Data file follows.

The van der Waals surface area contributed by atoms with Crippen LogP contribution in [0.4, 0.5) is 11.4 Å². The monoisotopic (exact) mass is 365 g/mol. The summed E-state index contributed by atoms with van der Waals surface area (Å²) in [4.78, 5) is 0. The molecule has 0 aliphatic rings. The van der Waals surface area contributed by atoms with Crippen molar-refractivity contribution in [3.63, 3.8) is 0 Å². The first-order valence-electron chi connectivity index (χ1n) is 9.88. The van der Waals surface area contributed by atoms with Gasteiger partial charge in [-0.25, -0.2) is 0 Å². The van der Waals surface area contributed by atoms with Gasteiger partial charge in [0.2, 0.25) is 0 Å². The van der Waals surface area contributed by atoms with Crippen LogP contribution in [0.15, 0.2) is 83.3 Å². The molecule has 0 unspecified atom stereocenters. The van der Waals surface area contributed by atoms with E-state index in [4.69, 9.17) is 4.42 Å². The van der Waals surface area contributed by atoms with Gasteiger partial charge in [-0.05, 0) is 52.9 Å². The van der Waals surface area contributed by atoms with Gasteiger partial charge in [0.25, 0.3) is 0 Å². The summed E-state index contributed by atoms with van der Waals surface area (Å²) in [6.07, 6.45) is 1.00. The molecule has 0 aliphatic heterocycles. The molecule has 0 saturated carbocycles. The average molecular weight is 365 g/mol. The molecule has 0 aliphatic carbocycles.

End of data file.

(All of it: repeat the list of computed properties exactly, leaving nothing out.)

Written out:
The van der Waals surface area contributed by atoms with Crippen LogP contribution in [0.4, 0.5) is 11.4 Å². The monoisotopic (exact) mass is 365 g/mol. The summed E-state index contributed by atoms with van der Waals surface area (Å²) in [4.78, 5) is 0. The molecule has 0 aliphatic rings. The van der Waals surface area contributed by atoms with Crippen molar-refractivity contribution in [3.63, 3.8) is 0 Å². The first-order valence-electron chi connectivity index (χ1n) is 9.88. The van der Waals surface area contributed by atoms with Gasteiger partial charge in [-0.25, -0.2) is 0 Å². The van der Waals surface area contributed by atoms with Gasteiger partial charge in [0.2, 0.25) is 0 Å². The van der Waals surface area contributed by atoms with Crippen LogP contribution in [0.15, 0.2) is 83.3 Å². The molecule has 0 unspecified atom stereocenters. The van der Waals surface area contributed by atoms with E-state index in [4.69, 9.17) is 4.42 Å². The van der Waals surface area contributed by atoms with Gasteiger partial charge in [-0.05, 0) is 52.9 Å². The van der Waals surface area contributed by atoms with Gasteiger partial charge in [0.25, 0.3) is 0 Å². The summed E-state index contributed by atoms with van der Waals surface area (Å²) in [6.07, 6.45) is 1.00. The molecule has 0 aliphatic heterocycles. The molecule has 0 saturated carbocycles. The average molecular weight is 365 g/mol. The molecule has 0 aliphatic carbocycles.